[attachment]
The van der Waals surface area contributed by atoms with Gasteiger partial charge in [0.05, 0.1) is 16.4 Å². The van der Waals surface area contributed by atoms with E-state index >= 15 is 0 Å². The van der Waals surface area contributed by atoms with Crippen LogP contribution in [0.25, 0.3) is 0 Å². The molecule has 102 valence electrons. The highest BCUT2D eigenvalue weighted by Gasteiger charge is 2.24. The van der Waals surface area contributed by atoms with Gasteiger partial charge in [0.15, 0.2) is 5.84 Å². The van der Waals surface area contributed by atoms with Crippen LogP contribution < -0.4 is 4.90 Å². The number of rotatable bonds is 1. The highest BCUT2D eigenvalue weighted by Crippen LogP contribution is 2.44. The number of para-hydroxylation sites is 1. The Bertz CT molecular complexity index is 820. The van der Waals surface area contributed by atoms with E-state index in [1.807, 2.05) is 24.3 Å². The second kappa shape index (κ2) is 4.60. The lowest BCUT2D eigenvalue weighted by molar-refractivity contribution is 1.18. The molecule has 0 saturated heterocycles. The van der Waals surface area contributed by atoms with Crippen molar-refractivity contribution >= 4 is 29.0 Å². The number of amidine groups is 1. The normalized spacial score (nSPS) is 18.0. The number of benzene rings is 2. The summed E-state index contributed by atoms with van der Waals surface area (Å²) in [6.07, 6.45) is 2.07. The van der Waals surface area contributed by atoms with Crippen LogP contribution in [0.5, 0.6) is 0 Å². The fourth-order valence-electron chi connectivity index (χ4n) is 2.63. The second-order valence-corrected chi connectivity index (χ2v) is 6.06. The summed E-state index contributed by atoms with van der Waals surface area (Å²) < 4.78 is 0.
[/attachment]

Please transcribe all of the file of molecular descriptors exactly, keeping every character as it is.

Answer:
The van der Waals surface area contributed by atoms with Gasteiger partial charge in [0.05, 0.1) is 16.4 Å². The van der Waals surface area contributed by atoms with E-state index >= 15 is 0 Å². The van der Waals surface area contributed by atoms with Crippen LogP contribution in [0.25, 0.3) is 0 Å². The molecule has 102 valence electrons. The highest BCUT2D eigenvalue weighted by Gasteiger charge is 2.24. The van der Waals surface area contributed by atoms with Gasteiger partial charge in [0.15, 0.2) is 5.84 Å². The van der Waals surface area contributed by atoms with Crippen LogP contribution < -0.4 is 4.90 Å². The number of rotatable bonds is 1. The highest BCUT2D eigenvalue weighted by Crippen LogP contribution is 2.44. The number of para-hydroxylation sites is 1. The Bertz CT molecular complexity index is 820. The van der Waals surface area contributed by atoms with E-state index in [1.807, 2.05) is 24.3 Å². The second kappa shape index (κ2) is 4.60. The lowest BCUT2D eigenvalue weighted by molar-refractivity contribution is 1.18. The molecule has 0 saturated heterocycles. The van der Waals surface area contributed by atoms with Crippen molar-refractivity contribution >= 4 is 29.0 Å². The number of amidine groups is 1. The normalized spacial score (nSPS) is 18.0. The number of benzene rings is 2. The summed E-state index contributed by atoms with van der Waals surface area (Å²) in [6.07, 6.45) is 2.07. The van der Waals surface area contributed by atoms with Crippen LogP contribution in [0.5, 0.6) is 0 Å². The fourth-order valence-electron chi connectivity index (χ4n) is 2.63. The second-order valence-corrected chi connectivity index (χ2v) is 6.06. The summed E-state index contributed by atoms with van der Waals surface area (Å²) < 4.78 is 0.